trends: March 2009 Archives

Alabama County May File For Bankruptcy

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When local governments act like corporations, what happens? Jefferson County, Alabama, for one, home to Birmingham, is billions of dollars in debt.

Two commissioners in Jefferson County are pressing the county to file for bankruptcy court protection, as the county grapples with about $4 billion in debt related to a controversial series of bond transactions earlier in the decade.
Controversial, you say? I'm sure.

Bankruptcy Reveals Creditor Names

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Here's a fascinating side effect of bankruptcy filings--we get to learn the semi-interesting names of creditors. From North Carolina:

Raleigh's Carolina Wine Co. left vino lovers across the country with empty glasses when it suddenly shut down this year.

But the company's bankruptcy filing reveals that it had widespread and, in some cases, famous clients.

Those creditors, including the governor, are each owed between "$100 in wine to $47,000."

This is intriguing: a number of malls nationwide are cutting hours, instead of closing stores. Barnes and Noble is changing hours across the country. "General Growth, which is trying to avoid filing for bankruptcy protection, is changing the hours at many of its malls across the country, including Baltimore-area locations White Marsh Mall, Owings Mills Mall, Towson Town Center, Mondawmin Mall and The Mall in Columbia. The malls will close a half-hour earlier Monday through Thursday and close an hour earlier Friday and Saturday. On Sunday, the malls will open an hour later."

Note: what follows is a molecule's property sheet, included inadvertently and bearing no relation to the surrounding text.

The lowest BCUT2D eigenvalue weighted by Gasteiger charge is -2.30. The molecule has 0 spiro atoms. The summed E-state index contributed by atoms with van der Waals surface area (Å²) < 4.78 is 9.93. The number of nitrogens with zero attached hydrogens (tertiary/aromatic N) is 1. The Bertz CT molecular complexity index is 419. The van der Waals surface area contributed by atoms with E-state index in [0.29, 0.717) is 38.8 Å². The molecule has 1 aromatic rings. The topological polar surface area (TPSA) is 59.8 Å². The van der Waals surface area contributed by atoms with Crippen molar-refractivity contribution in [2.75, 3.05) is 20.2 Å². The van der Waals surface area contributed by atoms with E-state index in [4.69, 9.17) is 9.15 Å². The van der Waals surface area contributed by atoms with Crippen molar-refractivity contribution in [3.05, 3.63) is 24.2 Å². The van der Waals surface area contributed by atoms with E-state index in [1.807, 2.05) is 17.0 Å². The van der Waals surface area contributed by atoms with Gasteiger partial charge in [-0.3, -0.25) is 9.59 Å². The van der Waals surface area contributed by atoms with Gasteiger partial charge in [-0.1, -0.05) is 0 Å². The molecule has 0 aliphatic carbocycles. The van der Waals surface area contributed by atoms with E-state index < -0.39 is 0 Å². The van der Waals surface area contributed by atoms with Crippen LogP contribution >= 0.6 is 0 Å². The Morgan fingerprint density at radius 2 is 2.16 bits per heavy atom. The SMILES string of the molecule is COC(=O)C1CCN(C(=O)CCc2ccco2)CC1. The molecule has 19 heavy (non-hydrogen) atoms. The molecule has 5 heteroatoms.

Finding opportunity after closings

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The failure of a large chain like Circuit City means a competitive segment has an opening to be filled. After all, Best Buy can't be the only option for electronics retailing forever.

And so the market will slowly see companies begin to fill that void, starting in Connecticut, where PC. Richard & Son is expanding, opening a store in Norwalk. P.C. Richard is a 100-year old company that has grown slowly and locally in the New York metropolitan area. Now with 52 stores, it has the mass to continue its expansion into places where competition is light.

Expect to see more reports like this as the economy settles down and smaller companies decide to challenge the remaining national brands.

Zero dollars

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Here's an appropriate recession-era gimmick: a store where everything is free. Sure, it's an art installation, but Free Store is living up to its name, complete with transactions and sales receipts. Patrons are encouraged to drop off their own merchandise for the store to "sell," replenishing the supply. The store, in lower Manhattan, is open through the end of March.

Dollar stores benefiting

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The Economist has a story this week exploring the booming business of discount stores in the recession. Not only is Dollar General expanding, but Dollar Tree had record sales in 2008 and 99¢ Only Stores rang up $1.2 billion in sales. The article notes that discount stores, which typically exist in distressed or rural areas, are rapidly advancing into city centers including Los Angeles and Chicago.

The retail labor market

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An interesting (if not unexpected) side effect of slow retail sales is its impact on job opportunities. As of December, the sector had 1.54 million unemployed retail workers and just under 300,000 job openings--more than twice the rate of a year ago. And the sector is attracting job-seekers new to retail, compounding the competition for jobs. With the average retail position paying $9.69 an hour, the growing applicant pool underscores the severity of the recession.

Timely Demise tracks the retail industry as it changes with our unprecedented economic environment. Published by David Wertheimer. Did I miss something? Drop me a line.

About this Archive

This page is a archive of entries in the trends category from March 2009.

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